Anthracnose of Banana
The fungus causes dark-brown to black, sunken spots on the peel of infected fruits. Initial symptoms are visible on green fruits, and are characterized by dark-brown to black lenticular, sunken lesions with pale margins on the peel. On yellowing fruits, these lesions are of variable sizes and can coalesce to become sizable black sunken patches. Orange to salmon pink colored fungal growth appear in their center. The symptoms can also start to appear on the tip of the fruit and result from a former floral infection. Affected fruits can ripen prematurely, with the pulp becoming progressively affected by rot. The first symptoms may also appear long after harvest, during transportation or storage.
Anthracnose is caused by the fungus Colletotrichum musae, that survives in dead or decaying leaves and also on fruits. Its spores can be spread by wind, water and insects as well as by birds and rats feeding on bananas. They enter the fruit through small wounds in the peel and later germinate and initiate the expression of symptoms. Favorable environmental conditions for an infection are elevated temperatures, high humidity and frequent rainfalls. The symptoms may develop on ripening fruits on tree bunches or post-harvest during storage. It is the main disease affecting the quality of banana fruits during transportation and storage.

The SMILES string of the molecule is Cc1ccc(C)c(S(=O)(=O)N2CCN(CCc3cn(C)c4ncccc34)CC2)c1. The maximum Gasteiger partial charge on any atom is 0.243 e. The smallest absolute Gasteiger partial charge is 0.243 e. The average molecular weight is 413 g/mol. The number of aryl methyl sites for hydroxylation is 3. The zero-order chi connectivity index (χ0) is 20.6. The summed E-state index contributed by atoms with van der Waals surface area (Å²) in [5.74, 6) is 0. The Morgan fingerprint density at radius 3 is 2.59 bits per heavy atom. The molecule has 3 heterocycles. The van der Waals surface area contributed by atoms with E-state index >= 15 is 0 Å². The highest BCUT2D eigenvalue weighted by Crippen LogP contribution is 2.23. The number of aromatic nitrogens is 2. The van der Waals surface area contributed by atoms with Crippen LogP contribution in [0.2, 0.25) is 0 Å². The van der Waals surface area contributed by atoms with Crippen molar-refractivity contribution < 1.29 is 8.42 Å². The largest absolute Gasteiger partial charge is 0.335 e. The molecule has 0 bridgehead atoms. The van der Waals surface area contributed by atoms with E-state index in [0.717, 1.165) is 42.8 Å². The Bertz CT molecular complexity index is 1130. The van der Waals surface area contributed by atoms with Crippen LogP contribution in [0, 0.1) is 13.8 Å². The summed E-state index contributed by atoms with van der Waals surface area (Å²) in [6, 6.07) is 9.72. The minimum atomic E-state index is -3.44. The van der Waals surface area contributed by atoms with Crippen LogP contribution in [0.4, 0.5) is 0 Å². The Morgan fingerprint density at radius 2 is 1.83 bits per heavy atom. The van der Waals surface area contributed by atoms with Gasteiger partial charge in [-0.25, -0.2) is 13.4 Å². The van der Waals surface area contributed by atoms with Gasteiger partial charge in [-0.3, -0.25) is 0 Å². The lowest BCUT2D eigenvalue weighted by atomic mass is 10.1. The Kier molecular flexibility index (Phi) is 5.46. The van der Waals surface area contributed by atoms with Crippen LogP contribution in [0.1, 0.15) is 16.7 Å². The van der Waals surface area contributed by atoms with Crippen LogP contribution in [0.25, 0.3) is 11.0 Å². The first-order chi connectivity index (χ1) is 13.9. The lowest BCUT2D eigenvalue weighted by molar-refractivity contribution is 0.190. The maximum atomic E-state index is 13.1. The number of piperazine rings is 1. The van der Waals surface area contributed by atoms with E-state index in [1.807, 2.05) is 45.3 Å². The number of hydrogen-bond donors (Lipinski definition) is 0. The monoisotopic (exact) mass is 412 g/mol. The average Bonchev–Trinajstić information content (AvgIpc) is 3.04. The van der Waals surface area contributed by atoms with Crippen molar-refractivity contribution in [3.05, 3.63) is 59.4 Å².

Treatments of fruits at harvest with biofungicides based on 10% Arabic gum together with 1.0% chitosan (a derivative of chitin) has been shown to partly control the disease during storage. A variety of plant-based mixtures have been used with some success to avoid the growth of the pathogen, including citric extracts, Zingiber officinale rhizome extracts as well as leaf extracts of Acacia albida, Polyalthia longifolia and Clerodendrum inerme. These promising data still need to be confirmed in field experiments. Immersion of green fruits in hot water at 55°C for 2 minutes also reduces the incidence.
During cultivation, banana bunches can be sprayed with products containing mancozeb (0.25 %) or benzimidazoles (0.05 %) and later covered to avoid any contamination. Harvested fruits can be dipped or sprayed with fungicides containing benzimidazole. Coating of the fruits with the food-grade chemical butylated hydroxyanisole (BHA) might have the potential to enhance the activity of these fungicides.
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